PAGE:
Unless you’ve been living in a cave you’ve heard about the upcoming release of Apple’s new wonder-gadget, the iPhone. I’m a bit of a Machead, and I’ve been excited about the iPhone ever since Steve Jobs introduced the dazzling new product back in January. It’s a truly amazing device…but also an expensive one. The “cheap” model is $500, and the more expensive model with twice as much memory is $600.
To use the phone you have to switch to Cingular/AT&T with a 2-year commitment. Fortunately I’m already a Cingular customer. However, the rumors are that Cingular will charge an additional fee of $30 or $40 per month to use the iPhone’s internet capabilities. Add taxes and fees and you’re looking at a minimum of $400 per year, times two years equals $800. Add in the $600 cost for the phone, and suddenly the iPhone has a total cost of $1,400.
But the iPhone is such an amazing device that for me it just might be worth it. Maybe. To learn about all of its incredible features, visit the official iPhone website or watch Steve Jobs give a snazzy demonstration. A quick Google search will also reveal that there are plenty of websites praising (and criticizing) the iPhone. Either way, its sure to revolutionize the cell phone industry.
Here’s a list of some of the Pros and Cons that I am personally weighing as I consider whether or not to buy one:
(My current cell phone has some nice features, i.e. syncs with my computer’s address book and calendar, so for me this is a fairly short list).
1. Virtual voice-mail is a smart feature. But I would rarely use it since I don’t get that many voice mails at once.
2. Being able to browse the full internet and check my e-mails anywhere, anytime would be great. I would use that feature a lot. I mean a lot. Take shopping for example. If I’m in a bookstore and considering the purchase of a book or DVD, I could jump onto Amazon.com and see if someone is selling a used copy cheaper than what the bookstore is asking. If you can access the internet anywhere, anytime, that opens up a lot of possibilities.
3. I could listen to podcasts and other iTunes content even if I don’t have my iPod along. However, it is unclear to me whether I could listen through the speakerphone or if I would have to carry headphones with me.
4. It would be great to easily enter new events into iCal.
5. The Google Maps application looks like a great feature. You can even save certain locations as favorites. For example, my sister moved earlier this year and I always had trouble figuring out how to get to her new place. It would have been nice to have it saved as a favorite so I didn’t have to look it up every time.
1. Price. This phone ain’t cheap. Can I really afford it? Are the convenient features really worth the cost?
2. A slow connection. The phone theoretically will let you surf the web and send an e-mail and talk on the phone all at the same time. If you are in a free wi-fi environment that should be no problem (although free wi-fi environments are rare). But if you are out and about, the only option is AT&T’s Edge network, which I hear is disappointingly slow compared to their competitors. Maybe even as slow or slower than regular dial-up. (EDIT: According to this article, it takes half a minute for a web page to load on the Edge network.) Clients frequently send me e-mails with attachments, and I’m not sure I want to wait five minutes or more to download my latest e-mails. And if Apple ever does get around to supporting faster networks, could that be fixed with a software update or would I have to buy another iPhone?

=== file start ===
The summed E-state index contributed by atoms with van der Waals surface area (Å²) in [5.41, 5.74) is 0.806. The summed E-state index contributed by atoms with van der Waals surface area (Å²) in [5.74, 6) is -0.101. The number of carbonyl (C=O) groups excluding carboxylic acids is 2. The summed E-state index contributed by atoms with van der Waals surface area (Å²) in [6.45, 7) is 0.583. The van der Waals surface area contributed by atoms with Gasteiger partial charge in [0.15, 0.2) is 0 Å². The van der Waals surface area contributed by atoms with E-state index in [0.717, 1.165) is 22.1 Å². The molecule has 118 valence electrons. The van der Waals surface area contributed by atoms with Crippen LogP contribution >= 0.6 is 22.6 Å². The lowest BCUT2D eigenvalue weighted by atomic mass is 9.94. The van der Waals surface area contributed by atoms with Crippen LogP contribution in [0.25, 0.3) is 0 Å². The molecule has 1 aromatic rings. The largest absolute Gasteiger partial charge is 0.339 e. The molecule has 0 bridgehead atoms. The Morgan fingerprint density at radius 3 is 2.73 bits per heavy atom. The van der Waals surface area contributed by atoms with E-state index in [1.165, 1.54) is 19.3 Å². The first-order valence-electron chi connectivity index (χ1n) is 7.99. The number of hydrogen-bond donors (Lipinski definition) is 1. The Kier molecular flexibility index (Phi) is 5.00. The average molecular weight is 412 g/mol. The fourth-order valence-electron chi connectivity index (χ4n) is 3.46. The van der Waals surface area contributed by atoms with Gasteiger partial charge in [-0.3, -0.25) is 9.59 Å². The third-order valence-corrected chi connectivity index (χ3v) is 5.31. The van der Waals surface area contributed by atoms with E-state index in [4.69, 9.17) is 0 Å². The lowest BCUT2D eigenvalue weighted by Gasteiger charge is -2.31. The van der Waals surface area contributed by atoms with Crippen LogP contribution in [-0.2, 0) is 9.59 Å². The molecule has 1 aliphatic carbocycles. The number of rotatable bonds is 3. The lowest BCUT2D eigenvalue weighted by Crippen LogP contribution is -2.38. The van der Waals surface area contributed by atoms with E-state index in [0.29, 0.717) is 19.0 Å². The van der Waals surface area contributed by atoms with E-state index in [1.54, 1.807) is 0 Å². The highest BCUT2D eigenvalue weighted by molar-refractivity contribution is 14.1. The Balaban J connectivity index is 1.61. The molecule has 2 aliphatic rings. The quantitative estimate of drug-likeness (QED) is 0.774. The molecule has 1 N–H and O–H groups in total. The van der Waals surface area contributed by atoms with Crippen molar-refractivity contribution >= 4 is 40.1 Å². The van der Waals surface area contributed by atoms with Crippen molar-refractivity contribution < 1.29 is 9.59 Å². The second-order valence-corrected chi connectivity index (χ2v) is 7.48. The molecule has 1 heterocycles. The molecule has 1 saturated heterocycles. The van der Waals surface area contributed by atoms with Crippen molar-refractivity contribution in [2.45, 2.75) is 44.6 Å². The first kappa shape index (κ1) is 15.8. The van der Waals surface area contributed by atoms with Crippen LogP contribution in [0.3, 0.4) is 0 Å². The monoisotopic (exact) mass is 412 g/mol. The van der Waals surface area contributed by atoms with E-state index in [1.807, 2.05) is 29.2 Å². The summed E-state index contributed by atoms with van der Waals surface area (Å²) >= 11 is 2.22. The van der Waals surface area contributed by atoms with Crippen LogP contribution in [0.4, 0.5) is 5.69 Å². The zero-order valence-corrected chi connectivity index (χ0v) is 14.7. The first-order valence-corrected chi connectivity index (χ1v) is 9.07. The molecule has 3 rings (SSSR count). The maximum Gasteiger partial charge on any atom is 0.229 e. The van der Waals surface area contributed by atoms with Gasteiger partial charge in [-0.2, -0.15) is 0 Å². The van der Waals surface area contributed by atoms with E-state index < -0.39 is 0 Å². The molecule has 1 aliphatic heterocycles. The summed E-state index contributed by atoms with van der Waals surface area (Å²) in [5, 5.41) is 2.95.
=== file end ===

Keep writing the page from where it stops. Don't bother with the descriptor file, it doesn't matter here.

3. A related problem with e-mail: How does that work with two devices (my computer and my iPhone) both checking the same e-mail? When my computer downloads e-mail, I can tell it to either delete the e-mail from the server or leave it there. If I have it set to delete, and then use my iPhone to check my e-mail, the message will then disappear from the server and my studio computer will never be able to retrieve it. On the other hand, if I have it set to NOT delete, then both devices will download the same messages each time they check for e-mail. Either option sounds inefficient to me. Or is there a way to work around this? (If you know of one, please leave me a comment.) (EDIT: Apparantly this problem is solved with something called “push e-mail”.)
4. The phone may not have voice dialing, a feature I use a lot on my current phone (especially while driving). Apple has not said whether it does or doesn’t. Since Apple has repeatedly drawn attention to all the other features, I worry that no news is bad news.
5. The iPhone’s memory is pretty small. The only options are 4GB and 8GB. Add in all the software and you won’t have much room for storing video (i.e. TV shows or movies). I wouldn’t be a bit surprised if a year from now Apple releases new models that are 10GB or 20GB in size (that’s the strategy they’ve used to get people to keep buying bigger and better iPods). Maybe I should wait until a bigger model comes out before plopping down my hard earned-cash?
6. The truth is I don’t really NEED an iPhone. It’s pretty much just a luxury item that would make certain aspects of my life a little easier. And as a Christian I’m not supposed to covet. So I really should only buy it if I truly believe it would be a worthwhile purchase from a practical standpoint. Which it might be. Maybe.
Either way, I know I won’t be buying an iPhone when they are released on June 29 since my local Apple store will be a madhouse. I’d rather wait a couple of weeks and read what iPhone users have to say online. Maybe the product will have some as-of-yet unknown flaws. Or maybe it will be more amazing than expected. Who knows? Besides, Apple will probably sell out on June 29, forcing me to wait a couple of months before more arrive in stores.
Is anyone else planning to buy one? Let me know what you think.